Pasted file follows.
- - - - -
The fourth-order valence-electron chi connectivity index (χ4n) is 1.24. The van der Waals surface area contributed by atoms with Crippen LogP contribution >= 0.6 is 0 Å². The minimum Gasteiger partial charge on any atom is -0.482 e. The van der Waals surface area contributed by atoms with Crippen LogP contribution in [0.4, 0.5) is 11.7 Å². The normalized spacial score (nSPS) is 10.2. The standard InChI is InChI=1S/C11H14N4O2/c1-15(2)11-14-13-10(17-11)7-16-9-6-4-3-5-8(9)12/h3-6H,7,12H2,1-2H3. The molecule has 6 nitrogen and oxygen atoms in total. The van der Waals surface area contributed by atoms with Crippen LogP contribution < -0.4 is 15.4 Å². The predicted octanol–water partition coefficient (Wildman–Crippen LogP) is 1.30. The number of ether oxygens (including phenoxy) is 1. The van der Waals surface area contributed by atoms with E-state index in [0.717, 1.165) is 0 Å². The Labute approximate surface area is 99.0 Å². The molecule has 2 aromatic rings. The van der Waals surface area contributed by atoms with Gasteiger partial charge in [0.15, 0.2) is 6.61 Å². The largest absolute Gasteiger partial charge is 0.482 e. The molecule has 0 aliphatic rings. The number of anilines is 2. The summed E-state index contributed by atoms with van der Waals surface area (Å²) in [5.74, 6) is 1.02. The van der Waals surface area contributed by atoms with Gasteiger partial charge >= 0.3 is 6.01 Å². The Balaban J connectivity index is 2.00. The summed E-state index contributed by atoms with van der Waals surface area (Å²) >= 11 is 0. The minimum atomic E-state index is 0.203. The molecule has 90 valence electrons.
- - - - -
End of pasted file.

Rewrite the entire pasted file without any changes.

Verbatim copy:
The fourth-order valence-electron chi connectivity index (χ4n) is 1.24. The van der Waals surface area contributed by atoms with Crippen LogP contribution >= 0.6 is 0 Å². The minimum Gasteiger partial charge on any atom is -0.482 e. The van der Waals surface area contributed by atoms with Crippen LogP contribution in [0.4, 0.5) is 11.7 Å². The normalized spacial score (nSPS) is 10.2. The standard InChI is InChI=1S/C11H14N4O2/c1-15(2)11-14-13-10(17-11)7-16-9-6-4-3-5-8(9)12/h3-6H,7,12H2,1-2H3. The molecule has 6 nitrogen and oxygen atoms in total. The van der Waals surface area contributed by atoms with Crippen LogP contribution < -0.4 is 15.4 Å². The predicted octanol–water partition coefficient (Wildman–Crippen LogP) is 1.30. The number of ether oxygens (including phenoxy) is 1. The van der Waals surface area contributed by atoms with E-state index in [0.717, 1.165) is 0 Å². The Labute approximate surface area is 99.0 Å². The molecule has 2 aromatic rings. The van der Waals surface area contributed by atoms with Gasteiger partial charge in [0.15, 0.2) is 6.61 Å². The largest absolute Gasteiger partial charge is 0.482 e. The molecule has 0 aliphatic rings. The number of anilines is 2. The summed E-state index contributed by atoms with van der Waals surface area (Å²) in [5.74, 6) is 1.02. The van der Waals surface area contributed by atoms with Gasteiger partial charge >= 0.3 is 6.01 Å². The Balaban J connectivity index is 2.00. The summed E-state index contributed by atoms with van der Waals surface area (Å²) >= 11 is 0. The minimum atomic E-state index is 0.203. The molecule has 90 valence electrons.